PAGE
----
So I’ve decided to do a series of oil-related posts since even I, in my cave of academia, can tell that it’s a hot topic. However, I wanted to start by commenting on policy surrounding another liquid commodity that all people rely on: water.
For all practical purposes, it is a safe approximation, at least in the U.S., to say that water is free. (By free I mean that the price to the consumer is zero.) However, (clean) water is not free to produce, so the government setting the price of water at zero leads to more use of water than is economically efficient. (You would probably turn off the water while brushing your teeth if you had to internalize the cost of producing that water, for example.) To further complicate the situation, the water utilities don’t produce unlimited quantities of water- if they aren’t really getting extra revenue from doing so, why should they? It could also be the case that easily accessible water is in short supply. This leads to shortages of water. These shortages persist because the municipal control of water utilities results in the price mechanism (i.e. forces of supply and demand) being suppressed and the price set such that demand exceeds supply. Think Soviet Russia, but with water rather than bread and toilet paper…
David Zetland does a good job of describing the consequences of free water in California. When you stop to analyze the situation, it’s clear that there is an equity argument to be made for free water- everyone needs water to survive, and there would be questionable ethics involved in allowing the price mechanism to take over. (What, now you have to be rich to cook pasta or take a decent shower?) Furthermore, water is a natural resource, and it’s not entirely clear where the “ownership” rights would lie were the market to be privatized. (Just wait until my giant rain-catching funnel is positioned over your property, then see how you feel.)
That said, the current system of unlimited free use goes to an unfortunate extreme. While letting market prices prevail is not the right answer, it seems like Zetland’s suggestion of a cap on free water and a fee on excess use is pretty reasonable. The remaining difficulty in that scenario is that it is not obvious how to set such a cap. I am not saying that this is the most economically efficent outcome, but I am saying that it seems like a decent balance in the tension between efficiency and equity. (For those of you non-economists, it turns out to usually be the case that in order to increase equity in a market, one must sacrifice efficiency. Nobody ever said that free markets were fair.)
Some of you may have noticed that this sounds similar to a cap and trade system without the trade. (The difference lies in the ability to purchase extra water directly from the utility.) So why not allow the trading? The easy answer is that the ability to trade puts an opportunity cost on consumption and thus makes the system effectively the same as giving an endowment and then letting market prices prevail. It would be easier to do a helicopter drop of cash to households and let the market for water do its thing. This doesn’t quite pass the fairness sniff test (I can hear the libertarians screaming from here) since the original equity issue was that people shouldn’t have to think about whether it’s worth it to use the water for that first shower in the morning, for example. (Besides, it’s not like current water conservers reap a financial benefit from conservation anyway.)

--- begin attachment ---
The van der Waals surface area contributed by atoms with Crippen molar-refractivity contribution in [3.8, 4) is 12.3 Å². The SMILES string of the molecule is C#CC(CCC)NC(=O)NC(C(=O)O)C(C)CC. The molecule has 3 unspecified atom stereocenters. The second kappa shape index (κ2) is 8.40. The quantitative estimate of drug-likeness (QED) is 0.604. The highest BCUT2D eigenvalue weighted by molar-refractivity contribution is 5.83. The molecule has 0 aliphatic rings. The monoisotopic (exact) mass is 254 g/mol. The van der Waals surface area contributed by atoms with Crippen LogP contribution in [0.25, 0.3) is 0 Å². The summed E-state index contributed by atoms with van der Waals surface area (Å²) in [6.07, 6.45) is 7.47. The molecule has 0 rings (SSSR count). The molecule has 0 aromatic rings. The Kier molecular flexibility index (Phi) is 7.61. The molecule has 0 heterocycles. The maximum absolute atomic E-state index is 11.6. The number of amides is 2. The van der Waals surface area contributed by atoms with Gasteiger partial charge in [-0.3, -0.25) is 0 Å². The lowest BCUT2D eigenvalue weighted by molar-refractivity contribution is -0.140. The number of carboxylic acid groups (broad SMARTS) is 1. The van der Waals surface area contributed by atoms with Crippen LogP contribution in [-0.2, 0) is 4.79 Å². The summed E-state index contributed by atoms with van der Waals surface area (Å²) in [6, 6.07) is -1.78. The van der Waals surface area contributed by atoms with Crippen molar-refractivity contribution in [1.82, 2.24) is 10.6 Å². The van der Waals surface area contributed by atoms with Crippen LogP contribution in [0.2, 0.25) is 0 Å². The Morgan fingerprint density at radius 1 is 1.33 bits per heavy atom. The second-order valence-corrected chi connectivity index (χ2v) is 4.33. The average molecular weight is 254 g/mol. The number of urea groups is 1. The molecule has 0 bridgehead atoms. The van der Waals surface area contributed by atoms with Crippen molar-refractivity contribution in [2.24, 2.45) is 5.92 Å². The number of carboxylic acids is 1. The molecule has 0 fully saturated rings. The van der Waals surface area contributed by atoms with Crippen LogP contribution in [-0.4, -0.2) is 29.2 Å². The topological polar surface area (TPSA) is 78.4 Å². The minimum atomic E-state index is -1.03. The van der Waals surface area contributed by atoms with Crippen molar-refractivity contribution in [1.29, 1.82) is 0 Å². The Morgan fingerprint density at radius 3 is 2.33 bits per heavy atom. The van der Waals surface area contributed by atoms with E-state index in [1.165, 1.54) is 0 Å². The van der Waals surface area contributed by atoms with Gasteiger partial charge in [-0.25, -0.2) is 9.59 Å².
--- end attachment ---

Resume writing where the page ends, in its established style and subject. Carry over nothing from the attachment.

On a side note, I like Zetland’s critique of rationing: “Low prices lead to shortages. Water managers respond to them with calls for conservation. But this often fails. Residents in San Diego County, for example, were asked in June 2007 to cut their water use by 20 gallons a day. They used more. When voluntary conservation fails, water agencies impose mandatory rationing, which is unfair and inefficient because people who have historically been water misers are cut back by the same percentage as water hogs.” Granted, this assumes that the rationing rule is a percent decrease and not a set quota, but the idea generally holds. I’m also not surprised that the voluntary conservation was ineffective, since it suffers from a serious free-rider problem. (In fact, I’m not even surprised by the increase, since telling people to ration makes water more valuable in their minds, while still having a price of zero.) I grew up in Florida, and I remember that, during extremely dry periods, volutary rationing was put in effect by asking people to limit when and how much they watered their lawns. Not surprisingly, this seemed more successful than the plan above- not obeying the rationing request was visible via active sprinklers and a green lawn, and peer pressure is quite the motivating force.